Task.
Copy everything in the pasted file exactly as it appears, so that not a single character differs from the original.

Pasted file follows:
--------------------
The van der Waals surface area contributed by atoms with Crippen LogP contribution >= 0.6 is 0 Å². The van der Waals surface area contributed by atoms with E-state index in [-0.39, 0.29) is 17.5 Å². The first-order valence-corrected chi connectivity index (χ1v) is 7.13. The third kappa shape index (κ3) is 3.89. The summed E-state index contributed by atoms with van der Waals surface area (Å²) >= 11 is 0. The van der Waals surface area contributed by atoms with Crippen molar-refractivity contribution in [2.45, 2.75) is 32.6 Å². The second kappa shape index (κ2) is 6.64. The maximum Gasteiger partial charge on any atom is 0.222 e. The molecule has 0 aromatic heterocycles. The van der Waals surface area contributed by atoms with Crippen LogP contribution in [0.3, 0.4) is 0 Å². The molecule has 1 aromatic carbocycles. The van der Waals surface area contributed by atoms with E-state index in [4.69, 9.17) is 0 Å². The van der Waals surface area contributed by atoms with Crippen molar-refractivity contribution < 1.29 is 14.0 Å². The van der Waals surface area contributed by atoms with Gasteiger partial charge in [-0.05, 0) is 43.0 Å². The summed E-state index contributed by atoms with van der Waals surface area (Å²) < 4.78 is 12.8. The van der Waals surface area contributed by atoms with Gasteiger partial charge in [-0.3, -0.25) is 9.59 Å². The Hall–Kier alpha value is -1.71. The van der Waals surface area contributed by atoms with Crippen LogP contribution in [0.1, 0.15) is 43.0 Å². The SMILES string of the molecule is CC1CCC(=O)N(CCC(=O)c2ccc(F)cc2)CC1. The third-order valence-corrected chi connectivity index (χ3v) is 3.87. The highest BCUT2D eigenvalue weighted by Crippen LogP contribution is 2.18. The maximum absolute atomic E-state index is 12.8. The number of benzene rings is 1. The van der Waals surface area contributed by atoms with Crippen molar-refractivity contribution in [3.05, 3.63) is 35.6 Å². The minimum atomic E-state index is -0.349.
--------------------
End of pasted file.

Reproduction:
The van der Waals surface area contributed by atoms with Crippen LogP contribution >= 0.6 is 0 Å². The van der Waals surface area contributed by atoms with E-state index in [-0.39, 0.29) is 17.5 Å². The first-order valence-corrected chi connectivity index (χ1v) is 7.13. The third kappa shape index (κ3) is 3.89. The summed E-state index contributed by atoms with van der Waals surface area (Å²) >= 11 is 0. The van der Waals surface area contributed by atoms with Crippen molar-refractivity contribution in [2.45, 2.75) is 32.6 Å². The second kappa shape index (κ2) is 6.64. The maximum Gasteiger partial charge on any atom is 0.222 e. The molecule has 0 aromatic heterocycles. The van der Waals surface area contributed by atoms with Crippen LogP contribution in [0.3, 0.4) is 0 Å². The molecule has 1 aromatic carbocycles. The van der Waals surface area contributed by atoms with E-state index in [4.69, 9.17) is 0 Å². The van der Waals surface area contributed by atoms with Crippen molar-refractivity contribution < 1.29 is 14.0 Å². The van der Waals surface area contributed by atoms with Gasteiger partial charge in [-0.05, 0) is 43.0 Å². The summed E-state index contributed by atoms with van der Waals surface area (Å²) < 4.78 is 12.8. The van der Waals surface area contributed by atoms with Gasteiger partial charge in [-0.3, -0.25) is 9.59 Å². The Hall–Kier alpha value is -1.71. The van der Waals surface area contributed by atoms with Crippen LogP contribution in [0.1, 0.15) is 43.0 Å². The SMILES string of the molecule is CC1CCC(=O)N(CCC(=O)c2ccc(F)cc2)CC1. The third-order valence-corrected chi connectivity index (χ3v) is 3.87. The highest BCUT2D eigenvalue weighted by Crippen LogP contribution is 2.18. The maximum absolute atomic E-state index is 12.8. The number of benzene rings is 1. The van der Waals surface area contributed by atoms with Crippen molar-refractivity contribution in [3.05, 3.63) is 35.6 Å². The minimum atomic E-state index is -0.349.